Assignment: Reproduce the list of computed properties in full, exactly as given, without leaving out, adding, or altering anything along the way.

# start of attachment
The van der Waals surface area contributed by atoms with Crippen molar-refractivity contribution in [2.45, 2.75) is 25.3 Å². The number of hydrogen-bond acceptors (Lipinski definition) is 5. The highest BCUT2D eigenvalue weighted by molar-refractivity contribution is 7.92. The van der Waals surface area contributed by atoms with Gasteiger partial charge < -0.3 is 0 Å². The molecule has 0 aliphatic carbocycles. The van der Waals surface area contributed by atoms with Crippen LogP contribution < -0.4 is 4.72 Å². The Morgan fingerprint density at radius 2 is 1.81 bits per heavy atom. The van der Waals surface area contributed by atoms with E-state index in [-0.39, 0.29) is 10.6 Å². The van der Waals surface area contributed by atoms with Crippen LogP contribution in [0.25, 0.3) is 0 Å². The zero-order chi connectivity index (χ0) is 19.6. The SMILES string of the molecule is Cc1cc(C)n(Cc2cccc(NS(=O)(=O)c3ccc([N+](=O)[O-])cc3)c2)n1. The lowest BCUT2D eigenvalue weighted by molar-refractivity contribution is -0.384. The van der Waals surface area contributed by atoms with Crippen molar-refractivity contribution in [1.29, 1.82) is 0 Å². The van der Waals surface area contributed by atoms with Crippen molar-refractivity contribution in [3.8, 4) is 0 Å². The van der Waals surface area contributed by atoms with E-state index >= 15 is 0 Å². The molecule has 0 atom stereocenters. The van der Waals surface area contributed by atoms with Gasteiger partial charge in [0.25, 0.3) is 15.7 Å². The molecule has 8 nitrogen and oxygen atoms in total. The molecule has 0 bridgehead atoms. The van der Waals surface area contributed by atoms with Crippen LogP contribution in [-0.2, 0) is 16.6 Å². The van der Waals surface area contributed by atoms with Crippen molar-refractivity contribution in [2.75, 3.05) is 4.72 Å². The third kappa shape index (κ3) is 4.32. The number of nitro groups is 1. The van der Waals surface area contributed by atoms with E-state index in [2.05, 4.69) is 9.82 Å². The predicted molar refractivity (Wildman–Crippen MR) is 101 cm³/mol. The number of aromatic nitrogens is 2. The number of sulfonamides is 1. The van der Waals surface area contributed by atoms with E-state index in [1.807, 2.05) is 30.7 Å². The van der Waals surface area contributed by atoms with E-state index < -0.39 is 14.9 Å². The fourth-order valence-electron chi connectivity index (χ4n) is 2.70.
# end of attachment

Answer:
The van der Waals surface area contributed by atoms with Crippen molar-refractivity contribution in [2.45, 2.75) is 25.3 Å². The number of hydrogen-bond acceptors (Lipinski definition) is 5. The highest BCUT2D eigenvalue weighted by molar-refractivity contribution is 7.92. The van der Waals surface area contributed by atoms with Gasteiger partial charge < -0.3 is 0 Å². The molecule has 0 aliphatic carbocycles. The van der Waals surface area contributed by atoms with Crippen LogP contribution < -0.4 is 4.72 Å². The Morgan fingerprint density at radius 2 is 1.81 bits per heavy atom. The van der Waals surface area contributed by atoms with E-state index in [-0.39, 0.29) is 10.6 Å². The van der Waals surface area contributed by atoms with Crippen LogP contribution in [0.25, 0.3) is 0 Å². The zero-order chi connectivity index (χ0) is 19.6. The SMILES string of the molecule is Cc1cc(C)n(Cc2cccc(NS(=O)(=O)c3ccc([N+](=O)[O-])cc3)c2)n1. The lowest BCUT2D eigenvalue weighted by molar-refractivity contribution is -0.384. The van der Waals surface area contributed by atoms with Crippen molar-refractivity contribution in [1.29, 1.82) is 0 Å². The van der Waals surface area contributed by atoms with Crippen molar-refractivity contribution in [3.8, 4) is 0 Å². The van der Waals surface area contributed by atoms with E-state index >= 15 is 0 Å². The molecule has 0 atom stereocenters. The van der Waals surface area contributed by atoms with Gasteiger partial charge in [0.25, 0.3) is 15.7 Å². The molecule has 8 nitrogen and oxygen atoms in total. The molecule has 0 bridgehead atoms. The van der Waals surface area contributed by atoms with Crippen LogP contribution in [-0.2, 0) is 16.6 Å². The van der Waals surface area contributed by atoms with Crippen molar-refractivity contribution in [2.75, 3.05) is 4.72 Å². The third kappa shape index (κ3) is 4.32. The number of nitro groups is 1. The van der Waals surface area contributed by atoms with E-state index in [2.05, 4.69) is 9.82 Å². The predicted molar refractivity (Wildman–Crippen MR) is 101 cm³/mol. The number of aromatic nitrogens is 2. The number of sulfonamides is 1. The van der Waals surface area contributed by atoms with E-state index in [1.807, 2.05) is 30.7 Å². The van der Waals surface area contributed by atoms with E-state index < -0.39 is 14.9 Å². The fourth-order valence-electron chi connectivity index (χ4n) is 2.70.